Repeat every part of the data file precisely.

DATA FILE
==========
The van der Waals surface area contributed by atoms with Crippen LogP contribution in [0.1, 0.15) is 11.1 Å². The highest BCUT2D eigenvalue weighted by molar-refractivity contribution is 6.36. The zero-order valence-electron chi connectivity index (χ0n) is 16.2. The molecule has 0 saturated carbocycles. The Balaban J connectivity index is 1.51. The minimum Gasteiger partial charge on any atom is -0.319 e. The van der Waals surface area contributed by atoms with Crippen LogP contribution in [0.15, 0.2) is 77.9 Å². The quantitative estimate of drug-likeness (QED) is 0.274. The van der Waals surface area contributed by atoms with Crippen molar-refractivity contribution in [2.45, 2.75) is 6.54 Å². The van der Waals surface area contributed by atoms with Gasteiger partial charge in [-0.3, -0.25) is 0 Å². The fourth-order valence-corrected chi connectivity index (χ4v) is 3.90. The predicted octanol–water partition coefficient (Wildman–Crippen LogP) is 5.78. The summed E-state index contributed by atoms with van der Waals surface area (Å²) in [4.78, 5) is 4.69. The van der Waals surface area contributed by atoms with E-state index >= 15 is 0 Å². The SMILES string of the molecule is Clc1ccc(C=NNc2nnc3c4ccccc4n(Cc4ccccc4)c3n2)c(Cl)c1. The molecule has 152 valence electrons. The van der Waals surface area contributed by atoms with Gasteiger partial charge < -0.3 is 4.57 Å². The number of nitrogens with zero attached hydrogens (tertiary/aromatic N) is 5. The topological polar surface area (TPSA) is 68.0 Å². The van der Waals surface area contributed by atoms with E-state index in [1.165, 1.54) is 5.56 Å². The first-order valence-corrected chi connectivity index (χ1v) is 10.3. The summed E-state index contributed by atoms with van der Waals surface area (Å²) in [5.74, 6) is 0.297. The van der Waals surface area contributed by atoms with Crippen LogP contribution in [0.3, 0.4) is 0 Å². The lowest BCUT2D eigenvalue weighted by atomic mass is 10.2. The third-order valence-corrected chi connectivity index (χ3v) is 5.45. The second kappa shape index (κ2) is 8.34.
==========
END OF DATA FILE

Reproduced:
The van der Waals surface area contributed by atoms with Crippen LogP contribution in [0.1, 0.15) is 11.1 Å². The highest BCUT2D eigenvalue weighted by molar-refractivity contribution is 6.36. The zero-order valence-electron chi connectivity index (χ0n) is 16.2. The molecule has 0 saturated carbocycles. The Balaban J connectivity index is 1.51. The minimum Gasteiger partial charge on any atom is -0.319 e. The van der Waals surface area contributed by atoms with Crippen LogP contribution in [0.15, 0.2) is 77.9 Å². The quantitative estimate of drug-likeness (QED) is 0.274. The van der Waals surface area contributed by atoms with Crippen molar-refractivity contribution in [2.45, 2.75) is 6.54 Å². The van der Waals surface area contributed by atoms with Gasteiger partial charge in [-0.3, -0.25) is 0 Å². The fourth-order valence-corrected chi connectivity index (χ4v) is 3.90. The predicted octanol–water partition coefficient (Wildman–Crippen LogP) is 5.78. The summed E-state index contributed by atoms with van der Waals surface area (Å²) in [4.78, 5) is 4.69. The van der Waals surface area contributed by atoms with E-state index >= 15 is 0 Å². The SMILES string of the molecule is Clc1ccc(C=NNc2nnc3c4ccccc4n(Cc4ccccc4)c3n2)c(Cl)c1. The molecule has 152 valence electrons. The van der Waals surface area contributed by atoms with Gasteiger partial charge < -0.3 is 4.57 Å². The number of nitrogens with zero attached hydrogens (tertiary/aromatic N) is 5. The topological polar surface area (TPSA) is 68.0 Å². The van der Waals surface area contributed by atoms with E-state index in [1.165, 1.54) is 5.56 Å². The first-order valence-corrected chi connectivity index (χ1v) is 10.3. The summed E-state index contributed by atoms with van der Waals surface area (Å²) in [5.74, 6) is 0.297. The van der Waals surface area contributed by atoms with Crippen LogP contribution in [0.3, 0.4) is 0 Å². The lowest BCUT2D eigenvalue weighted by atomic mass is 10.2. The third-order valence-corrected chi connectivity index (χ3v) is 5.45. The second kappa shape index (κ2) is 8.34.